GOP platform adopts Internet freedom plank

In the run-up to this week's Republican National Convention in Tampa, Fla., a group of tech trade associations, advocacy groups and lawmakers called on the GOP to include language in their party platform that commits to protecting Internet freedom. A coalition of trade associations that represent major technology companies urged both Republicans and Democrats to adopt text in their party platforms that would discourage a United Nations agency from asserting more control over the Internet.

The trade associations warned that foreign governments are expected to submit a proposal at a conference in Dubai this December that attempts to give the United Nation's International Telecommunication Union (ITU) more authority over the Internet. China, India and Russia are among the countries that reportedly back such a plan.

The GOP platform makes clear that Republicans would reject any proposal that gives the United Nations "unprecedented control" over the Internet, stating that "international regulatory control over the open and free Internet would have disastrous consequences for the United States and the world."

The Republicans also plan to combat domestic regulations that would threaten new innovation and protect the survival of outdated technologies.

"The Internet offers a communications system uniquely free from government intervention. We will remove regulatory barriers that protect outdated technologies and business plans from innovation and competition, while preventing legacy regulation from interfering with new and disruptive technologies such as mobile delivery of voice video data as they become crucial components of the Internet ecosystem," the platform says.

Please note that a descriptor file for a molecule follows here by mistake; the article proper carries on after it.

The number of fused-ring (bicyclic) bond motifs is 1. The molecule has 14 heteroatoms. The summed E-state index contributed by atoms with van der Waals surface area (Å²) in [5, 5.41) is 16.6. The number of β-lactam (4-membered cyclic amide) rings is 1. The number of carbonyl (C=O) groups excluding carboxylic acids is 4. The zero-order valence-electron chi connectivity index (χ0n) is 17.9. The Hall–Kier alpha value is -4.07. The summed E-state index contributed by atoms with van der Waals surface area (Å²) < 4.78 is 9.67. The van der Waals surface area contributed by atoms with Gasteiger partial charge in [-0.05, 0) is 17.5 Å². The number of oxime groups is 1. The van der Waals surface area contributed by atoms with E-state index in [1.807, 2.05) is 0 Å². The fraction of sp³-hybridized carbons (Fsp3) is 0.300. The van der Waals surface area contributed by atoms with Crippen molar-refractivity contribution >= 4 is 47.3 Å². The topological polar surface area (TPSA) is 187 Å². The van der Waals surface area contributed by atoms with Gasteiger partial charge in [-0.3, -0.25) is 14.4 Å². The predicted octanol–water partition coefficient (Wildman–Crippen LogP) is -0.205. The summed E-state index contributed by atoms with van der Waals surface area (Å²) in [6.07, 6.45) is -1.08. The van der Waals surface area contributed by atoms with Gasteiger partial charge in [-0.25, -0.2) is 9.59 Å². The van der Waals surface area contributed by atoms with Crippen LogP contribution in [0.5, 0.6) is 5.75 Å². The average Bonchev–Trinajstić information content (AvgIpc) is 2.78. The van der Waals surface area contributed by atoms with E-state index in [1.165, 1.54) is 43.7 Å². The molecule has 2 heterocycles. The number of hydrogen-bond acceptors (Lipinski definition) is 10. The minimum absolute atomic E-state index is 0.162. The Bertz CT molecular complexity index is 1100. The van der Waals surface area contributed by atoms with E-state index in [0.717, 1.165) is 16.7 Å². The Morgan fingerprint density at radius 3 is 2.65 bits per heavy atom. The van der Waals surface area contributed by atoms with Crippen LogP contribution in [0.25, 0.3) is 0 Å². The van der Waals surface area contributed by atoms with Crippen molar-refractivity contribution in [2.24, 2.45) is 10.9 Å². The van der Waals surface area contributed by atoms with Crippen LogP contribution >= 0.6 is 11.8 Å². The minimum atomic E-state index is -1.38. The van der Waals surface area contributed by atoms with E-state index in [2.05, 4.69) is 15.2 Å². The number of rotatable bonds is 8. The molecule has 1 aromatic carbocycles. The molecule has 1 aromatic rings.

It also commits to protecting people's privacy online and personal data.

"We will ensure that personal data receives full constitutional protection from government overreach and that individuals retain the right to control the use of their data by third parties; the only way to safeguard or improve these systems is through the private sector," according the platform.

Following a wave of online protests against the Stop Online Piracy Act and Protect IP Act earlier this year, lawmakers have been eager to tout their support of Internet freedom so they don't stoke the ire of Internet activists a second time.

Democrats are also considering Internet freedom language in their party platform for the party's upcoming convention next month.

Both parties are quick to voice their support for Internet freedom, but don't always see eye to eye on its definition. For instance, Republicans are staunchly opposed to net-neutrality rules, while Democrats argue that they are necessary to protect the openness of the Internet. 

This post was updated at 8:57 p.m.